reduced perception of latency by introducing header field
compression and allowing multiple concurrent exchanges on the
same connection. It also introduces unsolicited push of
representations from servers to clients.
This specification is an alternative to, but does not obsolete, the
HTTP/1.1 message syntax. HTTP's existing semantics remain
Googlebot did not (as of June 2nd 2015) support HTTP/2
+20% to
Popular sites
using HTTP/2
And finally, the punch line…
“Although the standard itself does not require
usage of encryption, most client implementations
(Firefox, Chrome) have stated that they will only
support HTTP/2 over TLS, which makes
encryption de facto mandatory.”
Thank you
Slides available:
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BrightonSEO Sep 2015 - HTTPS | Mark Thomas

Editor's Notes

  1. This talk is going to focus on HTTPS, the challenges people are facing when migrating and why you should be planning your migration.
  2. Web Search & Chrome Team
  3. Security benefits are clear – public WIFI is inherently risky
  4. August 2014 – Lightweight Signal but May Strengthen Common sense approach – to allow webmasters time to migrate
  5. Common sense approach – to allow webmasters time to migrate Other benefit as highlighted by Moz confirms when traffic passes to an HTTPS site, the secure referral information is preserved rather than stripped away and shown up as “direct”
  6. I’m afraid I’m not going to sensationalise this issue – as tempting as it has been for several commentators. We’re going to take a look at what Google actually had to say, where people are struggling at present, and some pointers to help you make this as painless as possible.
  7. Built with indicates a figure around 6% - slightly different methodology to DeepCrawl but safe to assume somewhere between 6%-9%:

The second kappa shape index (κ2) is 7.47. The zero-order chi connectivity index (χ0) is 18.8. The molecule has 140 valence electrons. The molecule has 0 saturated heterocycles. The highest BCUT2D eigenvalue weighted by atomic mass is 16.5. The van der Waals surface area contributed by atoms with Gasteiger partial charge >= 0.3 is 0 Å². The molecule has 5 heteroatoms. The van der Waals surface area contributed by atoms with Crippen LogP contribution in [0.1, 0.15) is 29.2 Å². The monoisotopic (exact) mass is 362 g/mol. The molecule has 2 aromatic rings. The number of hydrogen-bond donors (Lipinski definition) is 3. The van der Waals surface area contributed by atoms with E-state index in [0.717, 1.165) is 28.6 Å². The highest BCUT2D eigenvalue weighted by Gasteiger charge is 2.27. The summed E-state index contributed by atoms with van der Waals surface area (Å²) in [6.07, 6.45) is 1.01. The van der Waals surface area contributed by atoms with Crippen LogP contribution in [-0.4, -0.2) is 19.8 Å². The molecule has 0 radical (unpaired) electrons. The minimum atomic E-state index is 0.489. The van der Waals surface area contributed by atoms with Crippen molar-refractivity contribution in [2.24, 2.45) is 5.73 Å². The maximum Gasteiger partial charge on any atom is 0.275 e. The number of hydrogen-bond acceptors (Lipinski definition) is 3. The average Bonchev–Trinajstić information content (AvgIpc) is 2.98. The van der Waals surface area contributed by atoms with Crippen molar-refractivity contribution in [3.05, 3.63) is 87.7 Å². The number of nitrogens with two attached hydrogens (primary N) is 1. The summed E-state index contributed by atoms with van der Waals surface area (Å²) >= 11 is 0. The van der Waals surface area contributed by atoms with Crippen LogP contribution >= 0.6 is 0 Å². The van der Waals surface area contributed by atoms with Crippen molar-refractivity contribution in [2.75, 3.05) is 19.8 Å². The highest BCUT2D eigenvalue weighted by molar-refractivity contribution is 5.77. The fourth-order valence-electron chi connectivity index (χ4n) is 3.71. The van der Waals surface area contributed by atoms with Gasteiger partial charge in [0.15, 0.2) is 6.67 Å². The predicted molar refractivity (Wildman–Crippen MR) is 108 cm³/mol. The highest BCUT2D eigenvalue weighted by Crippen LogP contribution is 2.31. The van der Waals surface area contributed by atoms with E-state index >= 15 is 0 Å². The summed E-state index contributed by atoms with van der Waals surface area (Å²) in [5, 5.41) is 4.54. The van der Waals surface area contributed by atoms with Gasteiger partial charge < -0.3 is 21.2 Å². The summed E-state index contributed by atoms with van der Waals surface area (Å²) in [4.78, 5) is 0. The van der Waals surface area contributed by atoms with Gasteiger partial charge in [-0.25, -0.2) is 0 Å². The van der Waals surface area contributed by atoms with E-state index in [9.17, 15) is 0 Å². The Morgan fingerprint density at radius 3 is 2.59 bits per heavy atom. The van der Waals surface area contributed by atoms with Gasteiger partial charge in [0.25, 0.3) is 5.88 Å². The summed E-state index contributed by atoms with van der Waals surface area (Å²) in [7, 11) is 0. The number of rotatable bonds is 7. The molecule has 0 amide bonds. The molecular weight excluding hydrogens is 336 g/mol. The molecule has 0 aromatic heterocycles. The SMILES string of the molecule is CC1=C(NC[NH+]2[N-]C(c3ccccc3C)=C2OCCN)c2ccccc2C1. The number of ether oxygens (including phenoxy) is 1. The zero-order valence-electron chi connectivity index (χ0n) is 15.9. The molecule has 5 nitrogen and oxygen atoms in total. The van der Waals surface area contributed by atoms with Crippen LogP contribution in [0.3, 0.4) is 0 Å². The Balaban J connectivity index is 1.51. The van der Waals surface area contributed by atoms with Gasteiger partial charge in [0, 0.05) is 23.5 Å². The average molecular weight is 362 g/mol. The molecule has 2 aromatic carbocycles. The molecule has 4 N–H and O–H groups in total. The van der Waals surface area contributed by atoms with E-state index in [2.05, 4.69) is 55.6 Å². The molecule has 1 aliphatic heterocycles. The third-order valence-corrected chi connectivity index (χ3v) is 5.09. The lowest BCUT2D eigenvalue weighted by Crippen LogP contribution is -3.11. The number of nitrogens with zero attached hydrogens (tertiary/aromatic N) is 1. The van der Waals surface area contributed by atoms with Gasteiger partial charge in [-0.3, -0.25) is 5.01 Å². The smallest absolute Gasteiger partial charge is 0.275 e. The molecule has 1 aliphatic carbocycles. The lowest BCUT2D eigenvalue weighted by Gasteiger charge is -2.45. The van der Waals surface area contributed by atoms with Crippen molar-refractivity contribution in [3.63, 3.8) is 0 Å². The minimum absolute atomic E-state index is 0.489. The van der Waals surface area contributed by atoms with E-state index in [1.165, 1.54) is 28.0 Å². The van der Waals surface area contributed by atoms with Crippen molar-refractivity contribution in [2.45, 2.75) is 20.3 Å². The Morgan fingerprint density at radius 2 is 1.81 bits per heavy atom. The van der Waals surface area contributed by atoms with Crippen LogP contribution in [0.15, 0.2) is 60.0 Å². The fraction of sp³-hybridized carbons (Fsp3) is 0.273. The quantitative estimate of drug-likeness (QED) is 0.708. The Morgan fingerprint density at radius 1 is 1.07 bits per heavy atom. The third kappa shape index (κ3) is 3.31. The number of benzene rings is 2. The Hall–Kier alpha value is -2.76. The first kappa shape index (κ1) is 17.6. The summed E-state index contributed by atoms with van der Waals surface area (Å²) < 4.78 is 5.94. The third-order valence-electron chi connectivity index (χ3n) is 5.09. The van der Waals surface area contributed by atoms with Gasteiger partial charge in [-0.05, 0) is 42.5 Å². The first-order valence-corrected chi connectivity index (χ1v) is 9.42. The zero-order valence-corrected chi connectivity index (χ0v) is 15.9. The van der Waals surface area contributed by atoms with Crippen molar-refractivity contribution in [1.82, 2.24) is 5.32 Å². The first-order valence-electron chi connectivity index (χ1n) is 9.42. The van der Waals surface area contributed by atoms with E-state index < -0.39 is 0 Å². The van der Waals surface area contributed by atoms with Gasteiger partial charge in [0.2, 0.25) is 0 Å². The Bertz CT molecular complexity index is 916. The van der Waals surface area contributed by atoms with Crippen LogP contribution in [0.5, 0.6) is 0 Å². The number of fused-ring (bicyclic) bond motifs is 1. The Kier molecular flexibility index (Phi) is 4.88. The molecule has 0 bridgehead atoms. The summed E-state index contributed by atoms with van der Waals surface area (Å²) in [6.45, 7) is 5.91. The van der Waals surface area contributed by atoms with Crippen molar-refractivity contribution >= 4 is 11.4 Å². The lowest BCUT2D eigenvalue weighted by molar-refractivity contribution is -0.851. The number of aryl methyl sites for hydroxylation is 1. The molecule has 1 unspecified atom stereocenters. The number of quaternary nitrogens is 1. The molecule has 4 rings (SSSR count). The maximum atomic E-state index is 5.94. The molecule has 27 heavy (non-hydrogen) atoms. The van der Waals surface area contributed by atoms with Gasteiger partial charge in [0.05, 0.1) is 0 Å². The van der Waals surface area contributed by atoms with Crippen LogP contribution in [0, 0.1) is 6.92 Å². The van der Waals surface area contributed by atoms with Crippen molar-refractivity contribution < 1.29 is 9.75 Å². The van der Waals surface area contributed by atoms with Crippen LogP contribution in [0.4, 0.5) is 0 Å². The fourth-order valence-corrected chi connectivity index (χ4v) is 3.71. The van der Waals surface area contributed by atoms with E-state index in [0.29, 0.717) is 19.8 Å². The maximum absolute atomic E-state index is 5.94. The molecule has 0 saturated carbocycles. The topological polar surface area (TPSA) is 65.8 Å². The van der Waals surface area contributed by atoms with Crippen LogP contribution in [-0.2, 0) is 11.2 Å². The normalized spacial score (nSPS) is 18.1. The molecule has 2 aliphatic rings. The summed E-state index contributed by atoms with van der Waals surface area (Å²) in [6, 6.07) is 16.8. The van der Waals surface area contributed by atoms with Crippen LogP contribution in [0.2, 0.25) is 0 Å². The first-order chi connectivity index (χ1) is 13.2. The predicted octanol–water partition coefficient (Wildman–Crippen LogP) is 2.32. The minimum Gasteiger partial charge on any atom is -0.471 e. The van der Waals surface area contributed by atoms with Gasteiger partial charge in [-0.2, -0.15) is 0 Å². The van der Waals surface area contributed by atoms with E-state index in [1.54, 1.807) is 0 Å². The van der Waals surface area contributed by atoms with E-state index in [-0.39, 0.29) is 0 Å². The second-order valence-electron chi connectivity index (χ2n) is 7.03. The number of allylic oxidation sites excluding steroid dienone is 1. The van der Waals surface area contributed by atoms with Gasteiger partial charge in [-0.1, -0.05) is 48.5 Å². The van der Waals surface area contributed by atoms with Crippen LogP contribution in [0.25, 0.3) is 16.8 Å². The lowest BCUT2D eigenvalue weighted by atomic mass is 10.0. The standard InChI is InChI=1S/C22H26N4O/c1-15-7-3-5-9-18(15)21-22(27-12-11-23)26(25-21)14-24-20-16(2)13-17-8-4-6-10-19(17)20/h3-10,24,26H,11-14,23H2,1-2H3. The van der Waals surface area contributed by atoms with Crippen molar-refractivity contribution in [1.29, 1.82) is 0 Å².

8. As with any site migration, prepare for a drop in rankings/traffic in the short-term -
  9. Did they forget to move their disavow file when they migrated? I can only conclude that a penalty of this magnitude must have been a Penguin related incident. When you’ve got your disavow file uploaded and you are moving to a new domain, your disavow file is not automatically moved to HTTPS. Therefore, if you don’t upload your disavow file to the HTTPS version of Google Webmaster Tools, it is not taken into consideration and you risk being hit with a Manual Penalty or by Google Penguin.
  10. Here’s a quick selection of issues. It is technically demanding - lots of moving parts.
  11. I’m not sure this was even possible last August.
  12. It's also just a lot of work, and very the best you can hope for is to see no change.
  13. Let’s return to the story, where are we now?
  14. Guilting people into a change 12 months on from a controlled announcement.
  15. You have to take into account that the ad-networks can’t serve everything completely.
  16. HTTP 1 is showing it’s age. Many of us spent countless hours attempting to optimising images and so forth. This will represent a step change – fit for purpose.
  17. SPDY was designed by Google – approved by Facebook
  18. SPDY was designed by Google – approved by Facebook
  19. Has now been passed as an RFC.
  20. Enable HTTP/2 – making the page load times much better but not just for the user but also on the server. Fewer handshakes, fewer sockets, fewer buffers = less memory and workload – decreasing ops costs
  21. HTTP/2 is supported by the most current releases of Firefox and Chrome.
  22. Currently no browser supports HTTP/2 unencrypted.